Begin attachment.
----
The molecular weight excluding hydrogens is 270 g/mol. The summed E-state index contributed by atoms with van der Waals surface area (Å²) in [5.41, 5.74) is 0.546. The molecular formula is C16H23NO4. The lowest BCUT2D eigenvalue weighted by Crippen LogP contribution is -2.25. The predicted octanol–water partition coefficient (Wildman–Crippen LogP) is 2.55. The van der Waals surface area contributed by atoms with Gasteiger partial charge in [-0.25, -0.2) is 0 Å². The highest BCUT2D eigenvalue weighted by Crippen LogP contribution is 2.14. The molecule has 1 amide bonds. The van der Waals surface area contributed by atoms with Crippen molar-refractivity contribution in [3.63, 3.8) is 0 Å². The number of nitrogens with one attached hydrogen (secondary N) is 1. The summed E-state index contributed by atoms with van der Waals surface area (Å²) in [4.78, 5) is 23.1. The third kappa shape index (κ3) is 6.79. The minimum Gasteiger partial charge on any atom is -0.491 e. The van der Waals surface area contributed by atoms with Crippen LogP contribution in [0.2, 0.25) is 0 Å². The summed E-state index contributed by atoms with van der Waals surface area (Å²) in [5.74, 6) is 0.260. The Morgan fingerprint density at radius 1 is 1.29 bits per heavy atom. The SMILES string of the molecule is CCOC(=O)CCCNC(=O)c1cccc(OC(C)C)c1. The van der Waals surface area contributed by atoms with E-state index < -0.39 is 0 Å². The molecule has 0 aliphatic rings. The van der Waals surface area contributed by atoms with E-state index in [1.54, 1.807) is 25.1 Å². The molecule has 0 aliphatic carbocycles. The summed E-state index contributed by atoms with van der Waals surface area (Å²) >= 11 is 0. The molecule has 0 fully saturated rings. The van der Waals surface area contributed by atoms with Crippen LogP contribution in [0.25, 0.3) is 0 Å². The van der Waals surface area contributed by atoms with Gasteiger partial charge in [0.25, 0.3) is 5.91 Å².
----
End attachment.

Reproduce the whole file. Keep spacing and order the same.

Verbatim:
The molecular weight excluding hydrogens is 270 g/mol. The summed E-state index contributed by atoms with van der Waals surface area (Å²) in [5.41, 5.74) is 0.546. The molecular formula is C16H23NO4. The lowest BCUT2D eigenvalue weighted by Crippen LogP contribution is -2.25. The predicted octanol–water partition coefficient (Wildman–Crippen LogP) is 2.55. The van der Waals surface area contributed by atoms with Gasteiger partial charge in [-0.25, -0.2) is 0 Å². The highest BCUT2D eigenvalue weighted by Crippen LogP contribution is 2.14. The molecule has 1 amide bonds. The van der Waals surface area contributed by atoms with Crippen molar-refractivity contribution in [3.63, 3.8) is 0 Å². The number of nitrogens with one attached hydrogen (secondary N) is 1. The summed E-state index contributed by atoms with van der Waals surface area (Å²) in [4.78, 5) is 23.1. The third kappa shape index (κ3) is 6.79. The minimum Gasteiger partial charge on any atom is -0.491 e. The van der Waals surface area contributed by atoms with Crippen LogP contribution in [0.2, 0.25) is 0 Å². The summed E-state index contributed by atoms with van der Waals surface area (Å²) in [5.74, 6) is 0.260. The Morgan fingerprint density at radius 1 is 1.29 bits per heavy atom. The SMILES string of the molecule is CCOC(=O)CCCNC(=O)c1cccc(OC(C)C)c1. The van der Waals surface area contributed by atoms with E-state index < -0.39 is 0 Å². The molecule has 0 aliphatic rings. The van der Waals surface area contributed by atoms with E-state index in [1.54, 1.807) is 25.1 Å². The molecule has 0 aliphatic carbocycles. The summed E-state index contributed by atoms with van der Waals surface area (Å²) >= 11 is 0. The molecule has 0 fully saturated rings. The van der Waals surface area contributed by atoms with Crippen LogP contribution in [0.25, 0.3) is 0 Å². The van der Waals surface area contributed by atoms with Gasteiger partial charge in [0.25, 0.3) is 5.91 Å².